This weekend, Britain will celebrate the Diamond Jubilee of Queen Elizabeth II. Bunting and cream cakes will turn neighbourhood roads into street parties and a flotilla of 1,000 boats will sail down the River Thames as a wave of nostalgia washes over the land.

Only one other British monarch has reached such a milestone. Elizabeth’s great-great grandmother, Victoria, was Queen for more than 63 years, from 1837 to 1901.

Although she was in frailer health than her great-great granddaughter, who at present shows no sign of slowing down, Victoria’s Jubilee was also an occasion for national – and imperial – celebration. Processing through the streets on her way to a service of thanksgiving, Victoria marked the event accompanied by her colonial premiers and regiments of Indian troops. “Up they came, more and more”, wrote a Daily Mail journalist, “an anthropological museum – a living gazetteer of the British Empire.”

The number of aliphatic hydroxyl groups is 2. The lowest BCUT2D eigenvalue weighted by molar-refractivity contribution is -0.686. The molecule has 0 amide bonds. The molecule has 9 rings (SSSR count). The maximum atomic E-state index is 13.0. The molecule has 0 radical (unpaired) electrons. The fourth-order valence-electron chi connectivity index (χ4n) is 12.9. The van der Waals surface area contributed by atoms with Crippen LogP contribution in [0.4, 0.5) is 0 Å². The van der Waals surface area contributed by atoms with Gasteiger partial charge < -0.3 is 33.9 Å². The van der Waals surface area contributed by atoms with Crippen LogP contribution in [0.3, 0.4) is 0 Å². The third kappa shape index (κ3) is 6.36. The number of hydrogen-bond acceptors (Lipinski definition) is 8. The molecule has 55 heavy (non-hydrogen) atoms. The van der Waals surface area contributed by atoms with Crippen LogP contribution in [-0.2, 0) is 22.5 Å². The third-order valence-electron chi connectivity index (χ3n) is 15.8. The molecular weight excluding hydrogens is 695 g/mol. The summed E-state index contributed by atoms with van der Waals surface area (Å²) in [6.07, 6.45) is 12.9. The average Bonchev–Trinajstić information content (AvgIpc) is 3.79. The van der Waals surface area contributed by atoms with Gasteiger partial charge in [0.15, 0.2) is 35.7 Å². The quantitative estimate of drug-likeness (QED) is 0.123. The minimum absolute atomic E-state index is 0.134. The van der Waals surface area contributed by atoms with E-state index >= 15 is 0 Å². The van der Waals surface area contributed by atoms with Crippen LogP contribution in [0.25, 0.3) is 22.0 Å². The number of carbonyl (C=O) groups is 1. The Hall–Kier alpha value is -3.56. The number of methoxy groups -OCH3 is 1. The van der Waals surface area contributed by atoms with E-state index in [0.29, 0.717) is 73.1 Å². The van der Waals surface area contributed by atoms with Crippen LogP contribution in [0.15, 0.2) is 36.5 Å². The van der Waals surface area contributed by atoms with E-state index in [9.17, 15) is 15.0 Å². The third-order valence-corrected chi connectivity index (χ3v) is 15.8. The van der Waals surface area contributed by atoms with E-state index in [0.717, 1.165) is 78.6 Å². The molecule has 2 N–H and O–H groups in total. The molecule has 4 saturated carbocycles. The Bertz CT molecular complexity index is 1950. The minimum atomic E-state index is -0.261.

Of course, the Britain of 2012 is very different to that of 1897. If, under Victoria, British rule extended to the far reaches of the globe, under Elizabeth II it has contracted, with the United Kingdom itself embracing devolution.

Although Elizabeth remains Queen of the Commonwealth, the country over which she rules now sees itself – if sometimes reluctantly – as part of the European community of nations. It is now not imperial troops, but immigrants from the Caribbean, South Asia and Africa who fill the streets of London.

But for all these differences, the reigns of Elizabeth II and Victoria share much in common.

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